California Advocates for Nursing Home Reform v. SmithAnnotate this Case
Health and Safety Code section 1418.8 concerns nursing home residents who lack the capacity to make their own health care decisions and are without family members or other legal surrogates. The superior court held that the statute, on its face, violates due process under the California Constitution by failing to require notice to residents of a physician’s predicate determinations that the patient lacks capacity, has no surrogate decision-maker, needs a recommended medical intervention, and has a right to judicial review; was never intended to authorize interdisciplinary team (IDT) decision-making for administration of antipsychotic medication, and violates due process, as applied, when used to authorize such drugs; and violates the patient’s privacy rights and is unconstitutional as applied to decisions regarding end of life withdrawal of care.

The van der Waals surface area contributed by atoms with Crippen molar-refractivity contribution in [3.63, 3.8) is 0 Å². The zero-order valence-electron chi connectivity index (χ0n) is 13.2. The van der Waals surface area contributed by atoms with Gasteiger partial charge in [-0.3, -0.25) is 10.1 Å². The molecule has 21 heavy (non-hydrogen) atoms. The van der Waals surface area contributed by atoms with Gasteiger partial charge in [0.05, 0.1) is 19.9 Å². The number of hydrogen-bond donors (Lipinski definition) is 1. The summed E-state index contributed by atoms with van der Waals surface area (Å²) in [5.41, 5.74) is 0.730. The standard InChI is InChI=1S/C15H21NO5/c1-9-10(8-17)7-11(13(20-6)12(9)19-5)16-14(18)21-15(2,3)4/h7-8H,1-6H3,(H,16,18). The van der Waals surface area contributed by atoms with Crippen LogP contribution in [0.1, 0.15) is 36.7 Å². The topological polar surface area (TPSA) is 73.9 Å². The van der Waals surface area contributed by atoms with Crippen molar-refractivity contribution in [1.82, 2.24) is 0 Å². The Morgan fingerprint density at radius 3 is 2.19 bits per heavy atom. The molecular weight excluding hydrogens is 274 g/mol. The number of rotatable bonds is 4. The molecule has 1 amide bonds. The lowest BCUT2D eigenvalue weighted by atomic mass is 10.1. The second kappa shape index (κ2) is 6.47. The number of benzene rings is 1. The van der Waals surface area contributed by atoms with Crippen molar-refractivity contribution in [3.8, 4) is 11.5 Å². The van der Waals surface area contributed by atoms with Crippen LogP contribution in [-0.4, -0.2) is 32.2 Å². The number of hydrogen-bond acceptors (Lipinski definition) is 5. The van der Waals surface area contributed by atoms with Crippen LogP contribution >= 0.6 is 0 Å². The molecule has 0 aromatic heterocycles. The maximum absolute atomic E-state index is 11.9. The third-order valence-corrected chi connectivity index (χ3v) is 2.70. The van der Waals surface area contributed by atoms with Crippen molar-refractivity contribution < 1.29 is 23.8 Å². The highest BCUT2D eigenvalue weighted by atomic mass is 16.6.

The court of appeal reversed, construing the statute to uphold its constitutionality rather than enjoining its use, and directing the superior court to enter a modified judgment, requiring nursing homes to adopt additional procedures. Written and oral notice must be provided to every resident for whom section 1418.8 is invoked, of any determination of the resident’s incapacity; any determination that no surrogate decision-maker is available; any proposed medical intervention; the fact that a decision will be made by the IDT; the resident’s right to have a patient representative participate in IDT decision-making; and the resident’s right to judicial review of IDT decisions. Except in emergency circumstances, no medical treatment decision by an IDT on behalf of a resident may be implemented until the resident has been given a reasonable opportunity to seek judicial review. Except in emergency circumstances, every IDT must include a patient representative, and where the resident has no family or friend willing to serve, someone unaffiliated with the nursing home must serve as the patient representative. The IDT process may be used to authorize the administration of antipsychotic medications and for decisions to create or change physician orders for life-sustaining treatment, DNRs or comfort care orders, and to transfer patients to hospice care.